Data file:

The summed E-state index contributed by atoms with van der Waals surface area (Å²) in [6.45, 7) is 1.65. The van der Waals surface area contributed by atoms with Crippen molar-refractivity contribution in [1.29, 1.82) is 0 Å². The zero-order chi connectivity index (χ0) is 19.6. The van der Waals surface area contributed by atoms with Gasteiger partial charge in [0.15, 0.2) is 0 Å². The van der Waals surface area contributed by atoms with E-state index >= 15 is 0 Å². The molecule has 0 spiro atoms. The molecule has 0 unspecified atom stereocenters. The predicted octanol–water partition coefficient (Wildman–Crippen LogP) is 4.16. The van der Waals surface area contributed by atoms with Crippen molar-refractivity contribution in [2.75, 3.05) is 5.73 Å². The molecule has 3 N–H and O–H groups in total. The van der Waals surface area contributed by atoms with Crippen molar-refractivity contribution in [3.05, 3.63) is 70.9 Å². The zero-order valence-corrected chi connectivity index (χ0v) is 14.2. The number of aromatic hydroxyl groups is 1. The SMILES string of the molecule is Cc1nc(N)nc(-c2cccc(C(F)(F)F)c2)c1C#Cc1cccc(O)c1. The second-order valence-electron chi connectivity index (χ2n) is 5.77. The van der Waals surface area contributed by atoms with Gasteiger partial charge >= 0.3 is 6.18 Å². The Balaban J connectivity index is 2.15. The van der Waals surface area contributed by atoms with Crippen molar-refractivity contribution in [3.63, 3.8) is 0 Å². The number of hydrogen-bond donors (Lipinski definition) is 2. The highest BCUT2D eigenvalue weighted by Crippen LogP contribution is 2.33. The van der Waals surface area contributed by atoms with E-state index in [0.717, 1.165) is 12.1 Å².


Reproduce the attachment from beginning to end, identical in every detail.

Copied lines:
The summed E-state index contributed by atoms with van der Waals surface area (Å²) in [6.45, 7) is 1.65. The van der Waals surface area contributed by atoms with Crippen molar-refractivity contribution in [1.29, 1.82) is 0 Å². The zero-order chi connectivity index (χ0) is 19.6. The van der Waals surface area contributed by atoms with Gasteiger partial charge in [0.15, 0.2) is 0 Å². The van der Waals surface area contributed by atoms with E-state index >= 15 is 0 Å². The molecule has 0 spiro atoms. The molecule has 0 unspecified atom stereocenters. The predicted octanol–water partition coefficient (Wildman–Crippen LogP) is 4.16. The van der Waals surface area contributed by atoms with Crippen molar-refractivity contribution in [2.75, 3.05) is 5.73 Å². The molecule has 3 N–H and O–H groups in total. The van der Waals surface area contributed by atoms with Crippen molar-refractivity contribution in [3.05, 3.63) is 70.9 Å². The zero-order valence-corrected chi connectivity index (χ0v) is 14.2. The number of aromatic hydroxyl groups is 1. The SMILES string of the molecule is Cc1nc(N)nc(-c2cccc(C(F)(F)F)c2)c1C#Cc1cccc(O)c1. The second-order valence-electron chi connectivity index (χ2n) is 5.77. The van der Waals surface area contributed by atoms with Gasteiger partial charge >= 0.3 is 6.18 Å². The Balaban J connectivity index is 2.15. The van der Waals surface area contributed by atoms with Crippen molar-refractivity contribution in [3.63, 3.8) is 0 Å². The number of hydrogen-bond donors (Lipinski definition) is 2. The highest BCUT2D eigenvalue weighted by Crippen LogP contribution is 2.33. The van der Waals surface area contributed by atoms with E-state index in [0.717, 1.165) is 12.1 Å².